The settlement would resolve national PCB water contamination claims for a proposed class of over 2,500 governmental entities, including the City of Portland.
Legal motions to approve the proposed settlement class are being filed today in federal court in the Central District of California, in a case before Judge Fernando M. Olguin.
In addition to the $550 million in settlement funds, Monsanto is agreeing to pay attorneys’ fees separately.
Over a dozen lawsuits have been filed by governmental entities since March 2015 seeking cost recovery for stormwater and environmental contamination caused by chemicals known as polychlorinated biphenyls, or PCBs, which Monsanto manufactured between the 1930s and 1977. Monsanto was the sole manufacturer of those chemicals.
The City initially filed suit in 2016 seeking cost recovery for environmental damages resulting from PCB use in Portland. This proposed settlement would resolve that lawsuit. PCBs are persistent and toxic contaminants that are expensive to clean up. The City had evidence that Monsanto became aware of how toxic and dangerous PCBs were during the time it manufactured its PCB containing products, and that the company concealed that information.
“Monsanto was aware it was manufacturing harmful toxic chemicals and it continued to do so for many years,” said Mayor Ted Wheeler. “Today, we are holding Monsanto accountable for its reckless actions that caused harm to our community. The impacts to PCBs on our community are not quantifiable, but this settlement is one way to address decades worth of harm.”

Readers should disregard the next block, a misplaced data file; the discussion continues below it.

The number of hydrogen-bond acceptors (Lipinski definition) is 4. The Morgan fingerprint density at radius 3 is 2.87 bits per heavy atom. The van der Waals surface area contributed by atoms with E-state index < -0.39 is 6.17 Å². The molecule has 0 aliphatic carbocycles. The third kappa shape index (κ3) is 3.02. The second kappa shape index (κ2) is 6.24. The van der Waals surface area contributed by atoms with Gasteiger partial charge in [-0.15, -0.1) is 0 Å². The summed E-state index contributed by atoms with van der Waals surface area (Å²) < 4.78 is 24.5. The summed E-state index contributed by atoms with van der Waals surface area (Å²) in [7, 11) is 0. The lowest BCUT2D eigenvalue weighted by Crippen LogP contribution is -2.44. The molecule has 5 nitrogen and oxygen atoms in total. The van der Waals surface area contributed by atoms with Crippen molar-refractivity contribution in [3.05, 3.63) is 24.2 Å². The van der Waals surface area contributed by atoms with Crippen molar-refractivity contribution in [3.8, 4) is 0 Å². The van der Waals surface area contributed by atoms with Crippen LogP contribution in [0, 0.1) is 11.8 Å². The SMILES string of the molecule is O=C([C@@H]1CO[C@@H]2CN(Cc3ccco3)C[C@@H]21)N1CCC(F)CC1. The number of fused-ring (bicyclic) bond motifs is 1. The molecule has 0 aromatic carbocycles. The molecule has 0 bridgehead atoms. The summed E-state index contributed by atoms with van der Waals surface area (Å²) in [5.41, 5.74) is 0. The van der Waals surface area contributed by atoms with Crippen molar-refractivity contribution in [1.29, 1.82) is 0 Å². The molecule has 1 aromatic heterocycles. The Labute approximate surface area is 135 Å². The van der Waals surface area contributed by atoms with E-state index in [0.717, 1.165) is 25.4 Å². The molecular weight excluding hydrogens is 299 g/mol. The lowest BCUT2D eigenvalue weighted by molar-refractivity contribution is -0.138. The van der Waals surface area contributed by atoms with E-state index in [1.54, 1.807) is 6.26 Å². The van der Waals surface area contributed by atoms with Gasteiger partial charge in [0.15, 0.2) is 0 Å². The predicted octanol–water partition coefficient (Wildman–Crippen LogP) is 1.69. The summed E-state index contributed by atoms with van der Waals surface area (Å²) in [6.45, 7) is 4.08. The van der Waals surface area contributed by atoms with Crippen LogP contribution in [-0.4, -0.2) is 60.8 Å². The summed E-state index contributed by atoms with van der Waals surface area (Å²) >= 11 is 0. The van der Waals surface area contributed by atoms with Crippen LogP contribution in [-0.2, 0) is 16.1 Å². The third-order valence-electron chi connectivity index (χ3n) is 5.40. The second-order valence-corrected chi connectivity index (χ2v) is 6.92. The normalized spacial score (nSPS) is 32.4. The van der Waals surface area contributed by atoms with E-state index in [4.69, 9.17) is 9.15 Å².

The City intends to focus settlement funds towards Black, Indigenous, and communities of color that have been disproportionately burdened by both the contamination and the need for environmental cleanup. The City will continue to engage with community groups to inform this work.
The City will know the exact portion of the $550 million settlement money it stands to receive after the proposed class action is approved by the Court. This process may take several months.
The proposed class action must be approved by Judge Olguin prior to providing payments to the governmental entity class members. If approved, the settlement will provide all class members with a monetary benefit and will additionally provide funds for any governmental entities that have incurred or will incur significant expenses to protect and remediate America’s waterways.
The City of Portland joins the named class plaintiffs leading the nationwide resolution, which include the Port of Portland, City of Spokane, City of Tacoma, the City of Berkeley, the City of Oakland, the City of San Jose, County of Los Angeles, City of Long Beach, City of San Diego, City of Chula Vista, City of Baltimore, and County of Baltimore. The cases were collectively litigated for over five years and were mediated and resolved through JAMS Mediator Judge (Ret.) Jay Gandhi.